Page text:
You can take the tour in three different ways. You can follow the red dragon seal and view all the pages one after another. You can click on the map image you want to see. Or you can simply follow the named links.

            The Forbidden City site features the Meridian Gate, which was built in 1420 and is the main gate of the Forbidden City. There were bells and drums in the gate tower that were used during important ceremonies. Each Watch Tower (of four) is supported by nine beams and 18 pillars with three layers of eaves. The Gate of Supreme Harmony is the square between the Meridian Gate and the Gate of Supreme Harmony, and honor guards would line up in here before important ceremonies. The Hall of Supreme Harmony has the highest walls in the Forbidden City. The Hall of Medium Harmony was where emperors rested before ceremonies. The Hall of Protective Harmony is the banquet hall. In the Hall of Heavenly Peace, the emperor attended to state affairs. The Hall of Union and Peace is between the Palace of Heavenly Purity and the Hall of Earthly Peace. This area was used to store the 25 jade seals of the imperial court. The Hall of Earthly Peace was the residence of the empress. The Imperial Gardens were built in 1417. The Pavilion of 10,000 Spring Seasons is just one of eight pavilions in the middle of the garden. Every year, the emperor and empress would climb the Hill of Accumulated Elegance for the view. The Gate of Divine Prowess or the North Gate leads to the Gate of Divine Might at the rear of the Forbidden City.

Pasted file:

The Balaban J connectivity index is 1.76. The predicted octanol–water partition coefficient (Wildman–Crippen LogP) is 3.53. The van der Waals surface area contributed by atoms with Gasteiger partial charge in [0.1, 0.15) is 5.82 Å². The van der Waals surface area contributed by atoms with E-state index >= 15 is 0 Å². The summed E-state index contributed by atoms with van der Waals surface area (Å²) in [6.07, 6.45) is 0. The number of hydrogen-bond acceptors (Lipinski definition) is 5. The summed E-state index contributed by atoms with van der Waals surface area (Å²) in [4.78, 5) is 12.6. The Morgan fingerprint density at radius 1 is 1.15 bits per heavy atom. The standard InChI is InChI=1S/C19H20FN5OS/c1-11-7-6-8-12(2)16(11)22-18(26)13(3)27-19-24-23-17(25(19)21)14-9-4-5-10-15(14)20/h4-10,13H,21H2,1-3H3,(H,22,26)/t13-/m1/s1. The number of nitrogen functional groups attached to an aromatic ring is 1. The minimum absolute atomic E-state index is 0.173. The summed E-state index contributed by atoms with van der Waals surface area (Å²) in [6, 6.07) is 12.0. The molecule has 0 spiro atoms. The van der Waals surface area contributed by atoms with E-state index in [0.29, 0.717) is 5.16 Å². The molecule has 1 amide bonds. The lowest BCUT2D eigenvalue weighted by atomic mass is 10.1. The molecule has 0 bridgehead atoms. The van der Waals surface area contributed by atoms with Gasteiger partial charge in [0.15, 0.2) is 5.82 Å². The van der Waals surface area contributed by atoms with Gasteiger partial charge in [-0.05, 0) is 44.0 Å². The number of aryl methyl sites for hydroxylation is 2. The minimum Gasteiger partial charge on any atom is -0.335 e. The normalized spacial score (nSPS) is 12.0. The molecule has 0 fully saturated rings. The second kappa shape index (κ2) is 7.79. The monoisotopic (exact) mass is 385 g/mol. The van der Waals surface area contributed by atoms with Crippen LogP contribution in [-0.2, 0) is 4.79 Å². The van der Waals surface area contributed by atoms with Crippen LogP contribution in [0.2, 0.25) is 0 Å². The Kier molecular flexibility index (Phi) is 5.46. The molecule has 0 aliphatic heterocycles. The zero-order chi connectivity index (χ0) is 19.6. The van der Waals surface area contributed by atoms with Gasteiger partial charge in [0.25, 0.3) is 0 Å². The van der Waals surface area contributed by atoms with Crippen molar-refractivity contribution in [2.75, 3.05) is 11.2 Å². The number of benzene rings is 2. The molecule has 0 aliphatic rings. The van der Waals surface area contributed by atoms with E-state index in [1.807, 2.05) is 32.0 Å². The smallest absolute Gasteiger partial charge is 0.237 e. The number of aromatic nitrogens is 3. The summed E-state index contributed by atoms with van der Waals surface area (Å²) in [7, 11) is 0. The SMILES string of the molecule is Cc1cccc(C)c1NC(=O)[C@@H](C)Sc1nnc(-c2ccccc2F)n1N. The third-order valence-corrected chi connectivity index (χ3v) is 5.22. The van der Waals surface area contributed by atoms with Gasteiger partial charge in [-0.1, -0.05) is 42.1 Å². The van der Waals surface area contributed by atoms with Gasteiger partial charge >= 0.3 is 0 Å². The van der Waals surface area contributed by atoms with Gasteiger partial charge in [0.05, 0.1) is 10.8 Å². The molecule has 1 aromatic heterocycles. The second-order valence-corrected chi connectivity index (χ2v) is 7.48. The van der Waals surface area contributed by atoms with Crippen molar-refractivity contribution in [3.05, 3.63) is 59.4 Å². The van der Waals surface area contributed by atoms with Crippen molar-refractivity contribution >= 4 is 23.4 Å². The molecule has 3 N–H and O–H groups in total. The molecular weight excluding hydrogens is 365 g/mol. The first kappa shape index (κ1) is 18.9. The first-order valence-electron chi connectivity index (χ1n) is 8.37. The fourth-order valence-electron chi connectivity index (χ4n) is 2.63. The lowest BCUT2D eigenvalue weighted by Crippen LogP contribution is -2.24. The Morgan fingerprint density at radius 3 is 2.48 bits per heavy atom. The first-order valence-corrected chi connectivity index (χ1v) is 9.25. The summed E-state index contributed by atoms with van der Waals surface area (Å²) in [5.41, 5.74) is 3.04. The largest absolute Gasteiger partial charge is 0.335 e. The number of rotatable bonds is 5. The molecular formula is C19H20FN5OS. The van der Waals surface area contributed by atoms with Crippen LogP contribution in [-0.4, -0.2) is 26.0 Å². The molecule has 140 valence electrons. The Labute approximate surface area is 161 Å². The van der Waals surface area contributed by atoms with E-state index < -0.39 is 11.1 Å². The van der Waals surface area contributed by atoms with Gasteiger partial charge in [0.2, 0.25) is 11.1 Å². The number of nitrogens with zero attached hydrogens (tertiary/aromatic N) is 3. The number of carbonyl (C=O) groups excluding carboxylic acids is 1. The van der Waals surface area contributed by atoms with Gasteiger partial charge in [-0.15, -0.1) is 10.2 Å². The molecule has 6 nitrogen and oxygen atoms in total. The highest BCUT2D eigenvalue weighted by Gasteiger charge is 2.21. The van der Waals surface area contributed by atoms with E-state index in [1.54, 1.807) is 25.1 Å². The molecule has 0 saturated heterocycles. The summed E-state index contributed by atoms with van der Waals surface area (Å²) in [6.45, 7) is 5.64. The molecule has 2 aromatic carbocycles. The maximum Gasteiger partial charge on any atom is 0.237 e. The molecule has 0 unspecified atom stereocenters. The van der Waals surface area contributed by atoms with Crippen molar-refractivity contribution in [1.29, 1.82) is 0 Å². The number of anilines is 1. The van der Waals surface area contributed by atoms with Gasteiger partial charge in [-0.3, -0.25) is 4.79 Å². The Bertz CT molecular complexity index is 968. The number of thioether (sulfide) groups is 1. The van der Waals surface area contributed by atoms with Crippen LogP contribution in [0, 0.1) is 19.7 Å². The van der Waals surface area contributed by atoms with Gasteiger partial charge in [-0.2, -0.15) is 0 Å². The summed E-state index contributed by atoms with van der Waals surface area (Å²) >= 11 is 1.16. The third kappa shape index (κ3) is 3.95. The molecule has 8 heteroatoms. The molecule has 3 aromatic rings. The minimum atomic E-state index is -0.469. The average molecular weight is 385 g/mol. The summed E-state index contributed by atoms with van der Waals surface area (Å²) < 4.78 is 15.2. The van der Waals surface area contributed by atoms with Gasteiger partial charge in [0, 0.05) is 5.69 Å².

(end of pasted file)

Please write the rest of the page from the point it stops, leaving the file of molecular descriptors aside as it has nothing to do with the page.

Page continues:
As this is a travel site you can book your trip to China to see everything first hand. ChinaVista also provides tips on places to go, how to get things done (like your visa), and other good advice. Be sure to visit the cultural essentials page for a great deal of information on food, clothes, festivals, and arts and crafts.